swim with pride

Swimming with Pride: My Story

By Stacey Moore

I have always been an active person.  I used to run as a teenager and I was always on my bike.  I played rugby for most of my adult life but knew I couldn't continue with that as I got older. I needed another sport and so I decided that, as I am a runner and cyclist (self-labelled), triathlons were the perfect transition.

But what about the swim?

After my first triathlon I knew that it was the swim that let me down – I was slow and inefficient and it was due to my technique: I didn't kick my legs or put my face in the water which meant that I wasn’t streamlined and so my arms were dragging me through like a dead weight. It’s what I call the “oblique method” (because it looks like a “forward-slash”).




After a recommendation from a friend, I joined Her Spirit for swimming lessons in the pool. I signed up to the 6 week course and within those 6 weeks I could see my technique develop to freestyle.  My default was still the “oblique method” but I knew I could swim freestyle.

Immediately after the course finished, lockdown hit and the pools closed.  Later, and after a knee injury, I decided to try swimming again. I needed to exercise for both my mental and physical health as I could feel both decline.

I tried swimming on my own and I was able to swim with the “oblique method” and progressed to freestyle but I knew I needed more. I needed help with the technique but more so I needed a community. Knowing how fun and inclusive the sessions were with HerSpirit, I reached out and decided to attend more sessions.  I am proud to say that my default is no longer the “oblique method” and I have started to swim in open water with an amazing bunch of women who have all inspired me in different ways.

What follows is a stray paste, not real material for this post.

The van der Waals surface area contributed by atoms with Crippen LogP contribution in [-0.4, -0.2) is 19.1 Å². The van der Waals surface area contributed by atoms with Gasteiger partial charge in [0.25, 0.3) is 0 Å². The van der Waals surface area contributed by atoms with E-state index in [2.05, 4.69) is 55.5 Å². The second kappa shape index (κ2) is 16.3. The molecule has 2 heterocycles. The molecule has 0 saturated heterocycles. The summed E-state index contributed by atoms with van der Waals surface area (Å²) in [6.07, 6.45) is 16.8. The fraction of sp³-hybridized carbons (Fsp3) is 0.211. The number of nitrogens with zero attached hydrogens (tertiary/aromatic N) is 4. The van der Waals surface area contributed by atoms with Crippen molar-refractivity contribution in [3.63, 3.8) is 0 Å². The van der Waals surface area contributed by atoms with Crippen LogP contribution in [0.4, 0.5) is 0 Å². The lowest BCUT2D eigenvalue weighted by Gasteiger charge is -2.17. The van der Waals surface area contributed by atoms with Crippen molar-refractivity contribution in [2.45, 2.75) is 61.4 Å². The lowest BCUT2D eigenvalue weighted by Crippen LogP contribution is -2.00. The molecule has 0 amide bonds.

swim with prideswim with pride


As an openly confident lesbian, I never consciously worry about whether I will fit in somewhere because I am gay – maybe it’s because I have never felt discriminated against as a result of my sexuality. I was lucky enough to play rugby with a group of women that created an environment for LGBT+ people that was considered normal. It was normal to talk about your partner without having to “come out” in the same way as a heterosexual couple would talk about their partner – because it is normal. I have adopted that way in the heteronormative society that we live in and I subconsciously seek out similar environments.   HerSpirit is one of those environments.


My sexuality doesn’t define me but it is part of me. Being a rugby player doesn’t define me but it is part of me. I’m not ready to label myself as a swimmer yet but it is part of me and I am thankful that I found HerSpirit to help with the journey. 


Whilst I can’t tell you a story about how I struggled with my sexuality or give specific advice as to what swimming is like as a member of the LGBT+ community, I can be a lighthouse to show you that its ok to be part of any community even if you’re not ready to give yourself a label.